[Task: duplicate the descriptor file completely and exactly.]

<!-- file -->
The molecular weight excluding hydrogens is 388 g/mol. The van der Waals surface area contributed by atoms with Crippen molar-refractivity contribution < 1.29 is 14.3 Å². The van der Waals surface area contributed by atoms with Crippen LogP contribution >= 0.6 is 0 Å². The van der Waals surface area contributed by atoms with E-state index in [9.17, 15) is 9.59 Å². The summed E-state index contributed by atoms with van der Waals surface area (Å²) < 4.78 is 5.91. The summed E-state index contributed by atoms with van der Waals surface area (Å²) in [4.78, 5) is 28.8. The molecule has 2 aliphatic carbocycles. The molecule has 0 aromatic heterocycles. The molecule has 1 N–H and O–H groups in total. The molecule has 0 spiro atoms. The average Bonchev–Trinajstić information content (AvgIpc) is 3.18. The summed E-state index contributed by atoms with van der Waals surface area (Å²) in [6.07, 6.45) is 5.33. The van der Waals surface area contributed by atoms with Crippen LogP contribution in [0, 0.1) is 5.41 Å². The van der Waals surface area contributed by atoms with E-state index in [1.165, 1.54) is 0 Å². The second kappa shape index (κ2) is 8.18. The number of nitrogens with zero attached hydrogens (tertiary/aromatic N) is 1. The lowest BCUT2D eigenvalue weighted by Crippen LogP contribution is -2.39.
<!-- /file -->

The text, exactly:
The molecular weight excluding hydrogens is 388 g/mol. The van der Waals surface area contributed by atoms with Crippen molar-refractivity contribution < 1.29 is 14.3 Å². The van der Waals surface area contributed by atoms with Crippen LogP contribution >= 0.6 is 0 Å². The van der Waals surface area contributed by atoms with E-state index in [9.17, 15) is 9.59 Å². The summed E-state index contributed by atoms with van der Waals surface area (Å²) < 4.78 is 5.91. The summed E-state index contributed by atoms with van der Waals surface area (Å²) in [4.78, 5) is 28.8. The molecule has 2 aliphatic carbocycles. The molecule has 0 aromatic heterocycles. The molecule has 1 N–H and O–H groups in total. The molecule has 0 spiro atoms. The average Bonchev–Trinajstić information content (AvgIpc) is 3.18. The summed E-state index contributed by atoms with van der Waals surface area (Å²) in [6.07, 6.45) is 5.33. The van der Waals surface area contributed by atoms with Crippen LogP contribution in [0, 0.1) is 5.41 Å². The van der Waals surface area contributed by atoms with E-state index in [1.165, 1.54) is 0 Å². The second kappa shape index (κ2) is 8.18. The number of nitrogens with zero attached hydrogens (tertiary/aromatic N) is 1. The lowest BCUT2D eigenvalue weighted by Crippen LogP contribution is -2.39.